Lunark's Visuals Are the Product of Dark Sorcery

If you're looking for a more classic Prince of Persia experience, maybe keep Lunark on your radar! Here's our thoughts after playing the demo from PAX West.

Published: September 7, 2022 11:30 AM /

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Lunark's visuals achieves something rarely seen used effectively in video games: it adheres to the principal that less is more. Visually, Lunark isn't using a lot of pixels to create its retro style. But what Lunark does do is make every pixel count, producing what I can only describe as some of the most impressive visuals I've seen in a retro, 2D-style game. Canari Games and Wayforward showed this upcoming platforming adventure on the show floor at PAX West, so read on for our impressions.


Movement in the LUNARK Style

In this platforming adventure paying homage to classic games such as the original Prince of Persia, you'll play as a man named Leo. My demo on the show floor of PAX 2022 gave me a brief tutorial on Lunark's movement system, and then I was brought to an ancient, overgrown ruin to explore. Lunark is all about movement, so as you might imagine, the developer placed a lot of emphasis on making it look fluid and realistic. This is done through the use of rotoscoping.

If you jump into a wall, he's knocked over and it's as if every complex muscle movement is conveyed through animation as Leo gets back up.

Rotoscoping is nothing new in video games. If you haven't heard of rotoscoping, you've definitely at least seen it somewhere. This is an art technique not just exclusive to a single medium, after all. The gist of it is, a real person acts out scenes on video, and graphics are essentially superimposed over the video of that person. The result of which can produce a striking resemblance to real world movement while still retaining a game's graphical look. Prince of Persia did this in the 1990s, but seeing this done in such a way in 2022 is no less impressive.

From screenshots and gameplay, you'll notice Leo comprises only a few dozen pixels at most. The sprite is not complex by any means and you can only get the gist of his hair and clothing -- his face looks to be made of under ten pixels. This is why Lunark is so splendid-- it produces some of the most realistic pieces of animation I've seen in a pixel art game. When Leo leaps forward to bridge a gap, he visually swings his arms. If you jump into a wall, he's knocked over and it's as if every complex muscle movement is conveyed through animation as Leo gets back up. There's also times when the camera shifts perspectives and zooms up close on an object Leo is picking up. The way in which he reaches for the object is lifelike while retaining that retro feel.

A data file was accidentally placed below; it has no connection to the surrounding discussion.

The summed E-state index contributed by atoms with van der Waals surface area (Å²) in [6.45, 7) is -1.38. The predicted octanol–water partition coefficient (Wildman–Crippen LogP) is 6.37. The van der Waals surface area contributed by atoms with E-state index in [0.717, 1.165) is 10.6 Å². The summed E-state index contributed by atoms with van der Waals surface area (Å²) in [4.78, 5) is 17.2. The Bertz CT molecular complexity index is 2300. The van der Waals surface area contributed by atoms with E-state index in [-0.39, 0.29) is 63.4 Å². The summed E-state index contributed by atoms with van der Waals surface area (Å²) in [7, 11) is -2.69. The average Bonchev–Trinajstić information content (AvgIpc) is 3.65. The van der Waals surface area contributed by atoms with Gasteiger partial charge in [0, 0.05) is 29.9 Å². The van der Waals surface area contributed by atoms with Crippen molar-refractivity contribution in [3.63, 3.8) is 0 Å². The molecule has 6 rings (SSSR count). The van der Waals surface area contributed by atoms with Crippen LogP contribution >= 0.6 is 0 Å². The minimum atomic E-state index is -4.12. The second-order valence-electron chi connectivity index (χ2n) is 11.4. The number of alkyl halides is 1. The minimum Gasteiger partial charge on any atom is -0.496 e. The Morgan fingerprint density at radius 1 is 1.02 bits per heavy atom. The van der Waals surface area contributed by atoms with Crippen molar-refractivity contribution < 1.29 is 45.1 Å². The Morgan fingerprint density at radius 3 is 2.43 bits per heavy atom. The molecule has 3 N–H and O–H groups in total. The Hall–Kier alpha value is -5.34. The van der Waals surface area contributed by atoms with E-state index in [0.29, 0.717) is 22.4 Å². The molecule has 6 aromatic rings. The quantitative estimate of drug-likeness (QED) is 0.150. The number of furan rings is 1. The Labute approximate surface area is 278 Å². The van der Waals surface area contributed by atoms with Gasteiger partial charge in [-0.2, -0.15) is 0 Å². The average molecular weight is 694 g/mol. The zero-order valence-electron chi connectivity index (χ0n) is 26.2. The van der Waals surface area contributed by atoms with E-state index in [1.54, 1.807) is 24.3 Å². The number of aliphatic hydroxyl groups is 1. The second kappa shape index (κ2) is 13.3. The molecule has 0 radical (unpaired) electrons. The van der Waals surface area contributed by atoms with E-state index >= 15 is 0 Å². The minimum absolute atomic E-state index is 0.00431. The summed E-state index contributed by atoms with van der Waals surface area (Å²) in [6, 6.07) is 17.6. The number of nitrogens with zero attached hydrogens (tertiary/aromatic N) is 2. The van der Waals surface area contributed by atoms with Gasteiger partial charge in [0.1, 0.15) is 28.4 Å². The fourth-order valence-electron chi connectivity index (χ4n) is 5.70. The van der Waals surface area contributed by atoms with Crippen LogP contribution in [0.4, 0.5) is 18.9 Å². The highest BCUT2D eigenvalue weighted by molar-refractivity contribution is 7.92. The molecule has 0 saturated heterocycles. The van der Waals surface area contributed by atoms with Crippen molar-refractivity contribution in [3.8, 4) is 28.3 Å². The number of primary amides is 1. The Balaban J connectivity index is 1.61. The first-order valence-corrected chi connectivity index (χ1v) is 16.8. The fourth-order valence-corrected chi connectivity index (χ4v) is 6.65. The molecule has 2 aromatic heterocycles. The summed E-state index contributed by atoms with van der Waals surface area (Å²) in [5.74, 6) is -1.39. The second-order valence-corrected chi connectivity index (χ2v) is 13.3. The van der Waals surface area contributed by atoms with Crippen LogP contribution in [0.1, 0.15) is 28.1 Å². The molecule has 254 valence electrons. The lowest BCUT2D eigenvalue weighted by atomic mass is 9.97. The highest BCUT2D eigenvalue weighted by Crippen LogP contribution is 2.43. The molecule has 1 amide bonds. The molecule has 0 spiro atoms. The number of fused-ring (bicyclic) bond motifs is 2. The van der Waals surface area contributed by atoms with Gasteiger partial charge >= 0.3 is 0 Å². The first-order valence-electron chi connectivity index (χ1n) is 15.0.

Tomb Raidin' Time in Lunark

I had just a bit of trouble grasping the controls for Lunark, but I think the developer knows others will run into this problem as well. A low-stakes tutorial had me take control of a robot that mimics the same movements Leo is able to perform. Without any sort of failure state, this allowed for me to understand the movement system at my own pace, frustration-free. Once you get the hang of things, it's actually pretty simple. It's best to use a D-pad on controller while moving Leo around, as it felt much more precise than the joystick.

Leo's able to traverse environments by leaping across ledges, jumping up high, and rolling under gaps. Armed with a gun as well, he can take out any foe that stands in his way, provided you don't get hit first. Putting all of Leo's special moves into practice is a fun time. The ruins I explored were full of simple environmental puzzles. Mostly, I had to find crystals strewn about the ruins and putting them in the correct slots, thus opening a new way forward.

There's light combat elements in Lunark, and from what I can tell, this mostly comprises shooting your sidearm at enemies. Combat is secondary to platforming, no doubt, but enemies like crawling spiders and bats in the temple added an element of danger. I was actually surprised to find that, after exploring the temple in full, I encountered a boss fight. A giant spider cleverly required both combat and platforming to defeat. In a multi-tiered room, each platform allowed me to pick out different weak spots on the giant spider, all the while I had to avoid or kill members of its brood.


The great thing about PAX is that it allows you to find diamonds in the rough, and I think Lunark has a serious chance of being something great. While I'll hold my final judgement until the final release, I definitely look forward to seeing how the traversal mechanics can be expanded upon by providing new environmental puzzles and other dangers.

TechRaptor's Lunark preview was conducted on a demo booth at PAX West 2022.

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| Staff Writer

Austin cut his teeth writing various  fan-fiction stories on the RuneScape forums when he was in elementary school. Later on, he developed a deep love for… More about Austin